Catalyst Magazine

Stocking Up: Student Pantry Receives $53,500 in Grant Funding as Demand for Support Rises

Jole’ Ruff, community program specialist, Division of Student Affairs, who manages the daily operations of the Student Pantry, hands out food and other products during a pop-up event this fall. Photo by Angela Jackson

The University of Maryland, Baltimore (UMB) continues to reap grant funding to support the UMB Student Pantry, receiving nearly $28,000 from the Maryland Higher Education Commission (MHEC) this fall, just months after getting a $12,000 Maryland Food Bank Food First Capacity Grant.

The MHEC grant, part of the Hunger-Free Campus Grant Program, is the largest the pantry has received. It will be used to strengthen UMB’s efforts to address food insecurity on campus through the continuation of the UMB SNAP on Campus and Hot Eats Fund (UMB SNAP CHEF) program and pop-up events. UMB launched the SNAP CHEF program, which provides a monthly monetary benefit to students that can be used to purchase hot and ready-to-eat food through Uber Eats, with the help of a $13,636 Hunger-Free Campus grant in September 2022.

From November 2022 to August 2023, 49 students participated in the SNAP CHEF program and received a monthly Uber Eats voucher. Because of complex schedules consisting of classes, required experiential education, coursework, studying, and personal responsibilities, UMB students have told Student Pantry representatives that it is not always feasible to prepare food items. The SNAP CHEF program recognizes the complexity of students’ schedules by providing supplemental funding for students who meet the program requirements.

“SNAP CHEF has been one of the most helpful tools UMB has provided me,” said a student who has used the program. “As a student who commutes, works, and has a full-time internship, SNAP CHEF gave me access to meals on days when I felt too burnt out to cook. I knew that my diet and health did not have to suffer.”

Courtney Jones Carney, DPA, MBA, executive director, Intercultural Leadership and Engagement, and director, Intercultural Center, wrote both grant proposals.

“Student hunger in graduate and professional school can be difficult for some to fathom,” she said. “It is an honor to lead initiatives that positively impact students’ experiences at UMB and allow them to fulfill the institution’s mission of improving the human condition.”

She emphasized that grants — and donations — are important for the Student Pantry.

“Grants like this are essential to the operation of the pantry, which is solely supported by grants, monetary gifts, and in-kind donations,” Jones Carney said. “Without funding and products from these sources, it would be challenging to assist the 22 percent of UMB students who have food insecurity.”

Renovating New Home of Pantry

In addition to the grants supporting the SNAP CHEF program, UMB is using the Maryland Food Bank funds to help renovate a storage space on the third floor of the SMC Campus Center that will become the new home of the Student Pantry.

According to Patty Alvarez, PhD, MS, chief student affairs officer and associate vice president, UMB Student Affairs, the renovation will allow the pantry to include an in-person pickup model in addition to the existing online ordering option and pop-up events where prepackaged meal or snack kits are distributed.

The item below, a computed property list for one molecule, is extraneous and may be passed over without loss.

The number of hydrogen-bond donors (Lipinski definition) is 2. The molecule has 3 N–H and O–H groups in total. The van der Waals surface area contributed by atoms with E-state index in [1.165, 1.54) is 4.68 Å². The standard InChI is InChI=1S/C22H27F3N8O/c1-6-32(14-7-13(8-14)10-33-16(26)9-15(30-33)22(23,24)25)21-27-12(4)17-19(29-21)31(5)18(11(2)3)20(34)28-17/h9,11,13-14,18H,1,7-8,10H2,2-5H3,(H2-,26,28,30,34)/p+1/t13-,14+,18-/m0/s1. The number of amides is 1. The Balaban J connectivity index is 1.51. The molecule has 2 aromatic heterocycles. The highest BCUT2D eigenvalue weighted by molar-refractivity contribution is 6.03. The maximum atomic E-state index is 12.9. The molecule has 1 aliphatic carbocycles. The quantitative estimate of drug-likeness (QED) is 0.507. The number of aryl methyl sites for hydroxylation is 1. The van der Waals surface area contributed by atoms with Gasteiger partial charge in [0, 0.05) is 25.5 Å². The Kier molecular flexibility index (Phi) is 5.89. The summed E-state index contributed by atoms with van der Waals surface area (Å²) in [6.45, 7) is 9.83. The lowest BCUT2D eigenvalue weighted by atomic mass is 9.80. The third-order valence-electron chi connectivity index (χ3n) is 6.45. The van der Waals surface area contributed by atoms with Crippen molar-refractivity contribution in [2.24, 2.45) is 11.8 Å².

The pantry distributes about 1,000 pounds of nonperishable food items and toiletries to an average of 82 UMB students each month. It officially opened in January 2022 but began holding pop-up events in September 2021. Since the pantry launched, the number of toiletries and specialty foods (gluten-free, Halal, Kosher, vegan, vegetarian) available to students has increased due to the generosity of the pantry’s partners at UMB, including the University Student Government Association and UMBrella, Alvarez said.

Jones Carney also said student requests for the pantry have increased significantly since its inception, and requests are expected to continue to rise. The number of student requests between September 2022 and September 2023 increased 73.5 percent. Rising costs for food and hygiene items and a reduction in the eligibility of students for the federal Supplemental Nutrition Assistance Program are contributing factors. 

Support from Partners

Jones Carney expressed thanks to Jole’ Ruff, MSW, community program specialist, UMB Student Affairs, who manages the daily operations of the Student Pantry — including pop-ups — and uses her social work training to provide additional services to students and connect them with resources, including emergency funding available at a school and University level, which can provide support to students experiencing financial hardship.

She also thanked Bill Crockett, MS, RCRSP, assistant vice president, UMB Student Affairs; Jimmy Heiner, MS, director, facilities and operations, UMB Student Affairs; and Ryan Hodgson, MLA, senior grants and contracts specialist, University of Maryland Graduate School, for aiding the grant proposals.

“I’d like to thank Courtney and Jole’ for their excellent leadership of the UMB Student Pantry,” Alvarez said. “We also appreciate the many on-campus and corporate partners who assist us in supporting students experiencing food insecurity. And I’d like to thank Lisa Vuolo, executive director of annual and leadership giving, and her colleagues in the Office of Philanthropy for their support.”

Jen Badie contributed to this article.

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Lou Cortina

Lou Cortina is director of editorial services in the Office of Communications and Public Affairs at the University of Maryland, Baltimore.

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